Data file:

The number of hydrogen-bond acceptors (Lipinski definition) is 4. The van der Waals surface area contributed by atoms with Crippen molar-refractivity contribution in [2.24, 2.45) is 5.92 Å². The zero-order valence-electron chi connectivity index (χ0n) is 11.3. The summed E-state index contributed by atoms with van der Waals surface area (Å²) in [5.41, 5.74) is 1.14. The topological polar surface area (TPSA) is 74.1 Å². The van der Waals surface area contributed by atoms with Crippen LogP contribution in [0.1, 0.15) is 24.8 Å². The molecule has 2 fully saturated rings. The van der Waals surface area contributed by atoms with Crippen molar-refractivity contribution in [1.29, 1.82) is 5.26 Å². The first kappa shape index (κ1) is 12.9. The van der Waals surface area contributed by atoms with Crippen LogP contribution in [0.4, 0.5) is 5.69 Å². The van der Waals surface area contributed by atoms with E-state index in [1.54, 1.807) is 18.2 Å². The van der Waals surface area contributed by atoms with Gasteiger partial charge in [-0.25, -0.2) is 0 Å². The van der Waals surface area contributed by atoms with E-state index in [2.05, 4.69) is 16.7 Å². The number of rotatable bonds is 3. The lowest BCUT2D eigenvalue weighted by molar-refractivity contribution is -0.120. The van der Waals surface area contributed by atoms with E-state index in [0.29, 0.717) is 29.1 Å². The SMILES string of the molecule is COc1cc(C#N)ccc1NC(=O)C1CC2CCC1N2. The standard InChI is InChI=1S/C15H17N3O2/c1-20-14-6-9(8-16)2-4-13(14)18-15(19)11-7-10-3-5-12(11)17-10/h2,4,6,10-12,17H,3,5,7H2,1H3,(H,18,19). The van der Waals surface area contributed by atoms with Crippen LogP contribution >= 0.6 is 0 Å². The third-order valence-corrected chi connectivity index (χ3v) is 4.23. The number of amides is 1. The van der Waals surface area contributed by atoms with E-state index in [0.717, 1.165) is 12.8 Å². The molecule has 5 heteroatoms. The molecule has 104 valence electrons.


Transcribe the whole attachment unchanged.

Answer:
The number of hydrogen-bond acceptors (Lipinski definition) is 4. The van der Waals surface area contributed by atoms with Crippen molar-refractivity contribution in [2.24, 2.45) is 5.92 Å². The zero-order valence-electron chi connectivity index (χ0n) is 11.3. The summed E-state index contributed by atoms with van der Waals surface area (Å²) in [5.41, 5.74) is 1.14. The topological polar surface area (TPSA) is 74.1 Å². The van der Waals surface area contributed by atoms with Crippen LogP contribution in [0.1, 0.15) is 24.8 Å². The molecule has 2 fully saturated rings. The van der Waals surface area contributed by atoms with Crippen molar-refractivity contribution in [1.29, 1.82) is 5.26 Å². The first kappa shape index (κ1) is 12.9. The van der Waals surface area contributed by atoms with Crippen LogP contribution in [0.4, 0.5) is 5.69 Å². The van der Waals surface area contributed by atoms with E-state index in [1.54, 1.807) is 18.2 Å². The van der Waals surface area contributed by atoms with Gasteiger partial charge in [-0.25, -0.2) is 0 Å². The van der Waals surface area contributed by atoms with E-state index in [2.05, 4.69) is 16.7 Å². The number of rotatable bonds is 3. The lowest BCUT2D eigenvalue weighted by molar-refractivity contribution is -0.120. The van der Waals surface area contributed by atoms with E-state index in [0.29, 0.717) is 29.1 Å². The SMILES string of the molecule is COc1cc(C#N)ccc1NC(=O)C1CC2CCC1N2. The standard InChI is InChI=1S/C15H17N3O2/c1-20-14-6-9(8-16)2-4-13(14)18-15(19)11-7-10-3-5-12(11)17-10/h2,4,6,10-12,17H,3,5,7H2,1H3,(H,18,19). The van der Waals surface area contributed by atoms with Crippen LogP contribution >= 0.6 is 0 Å². The third-order valence-corrected chi connectivity index (χ3v) is 4.23. The number of amides is 1. The van der Waals surface area contributed by atoms with E-state index in [0.717, 1.165) is 12.8 Å². The molecule has 5 heteroatoms. The molecule has 104 valence electrons.